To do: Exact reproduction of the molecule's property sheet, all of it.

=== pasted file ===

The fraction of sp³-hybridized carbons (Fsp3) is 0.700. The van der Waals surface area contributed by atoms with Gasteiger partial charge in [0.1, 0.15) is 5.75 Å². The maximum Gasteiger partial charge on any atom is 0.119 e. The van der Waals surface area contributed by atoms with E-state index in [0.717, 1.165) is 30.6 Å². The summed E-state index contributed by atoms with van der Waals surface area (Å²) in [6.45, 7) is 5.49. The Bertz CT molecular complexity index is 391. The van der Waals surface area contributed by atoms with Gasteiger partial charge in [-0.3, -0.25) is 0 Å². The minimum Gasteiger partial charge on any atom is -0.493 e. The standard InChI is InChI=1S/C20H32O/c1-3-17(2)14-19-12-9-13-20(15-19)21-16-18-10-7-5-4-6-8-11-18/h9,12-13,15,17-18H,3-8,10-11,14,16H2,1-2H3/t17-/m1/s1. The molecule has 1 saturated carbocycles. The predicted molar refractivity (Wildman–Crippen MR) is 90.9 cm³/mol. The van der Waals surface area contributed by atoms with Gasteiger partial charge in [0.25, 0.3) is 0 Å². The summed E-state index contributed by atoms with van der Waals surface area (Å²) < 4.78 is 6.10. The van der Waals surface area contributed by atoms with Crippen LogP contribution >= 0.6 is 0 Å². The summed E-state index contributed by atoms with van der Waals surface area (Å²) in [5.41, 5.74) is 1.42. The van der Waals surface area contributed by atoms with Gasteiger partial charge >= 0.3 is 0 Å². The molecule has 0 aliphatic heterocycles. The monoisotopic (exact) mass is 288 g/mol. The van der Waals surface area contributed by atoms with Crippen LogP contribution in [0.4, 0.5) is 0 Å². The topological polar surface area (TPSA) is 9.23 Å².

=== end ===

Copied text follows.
The fraction of sp³-hybridized carbons (Fsp3) is 0.700. The van der Waals surface area contributed by atoms with Gasteiger partial charge in [0.1, 0.15) is 5.75 Å². The maximum Gasteiger partial charge on any atom is 0.119 e. The van der Waals surface area contributed by atoms with E-state index in [0.717, 1.165) is 30.6 Å². The summed E-state index contributed by atoms with van der Waals surface area (Å²) in [6.45, 7) is 5.49. The Bertz CT molecular complexity index is 391. The van der Waals surface area contributed by atoms with Gasteiger partial charge in [-0.3, -0.25) is 0 Å². The minimum Gasteiger partial charge on any atom is -0.493 e. The standard InChI is InChI=1S/C20H32O/c1-3-17(2)14-19-12-9-13-20(15-19)21-16-18-10-7-5-4-6-8-11-18/h9,12-13,15,17-18H,3-8,10-11,14,16H2,1-2H3/t17-/m1/s1. The molecule has 1 saturated carbocycles. The predicted molar refractivity (Wildman–Crippen MR) is 90.9 cm³/mol. The van der Waals surface area contributed by atoms with Gasteiger partial charge in [0.25, 0.3) is 0 Å². The summed E-state index contributed by atoms with van der Waals surface area (Å²) < 4.78 is 6.10. The van der Waals surface area contributed by atoms with Crippen LogP contribution >= 0.6 is 0 Å². The summed E-state index contributed by atoms with van der Waals surface area (Å²) in [5.41, 5.74) is 1.42. The van der Waals surface area contributed by atoms with Gasteiger partial charge >= 0.3 is 0 Å². The molecule has 0 aliphatic heterocycles. The monoisotopic (exact) mass is 288 g/mol. The van der Waals surface area contributed by atoms with Crippen LogP contribution in [0.4, 0.5) is 0 Å². The topological polar surface area (TPSA) is 9.23 Å².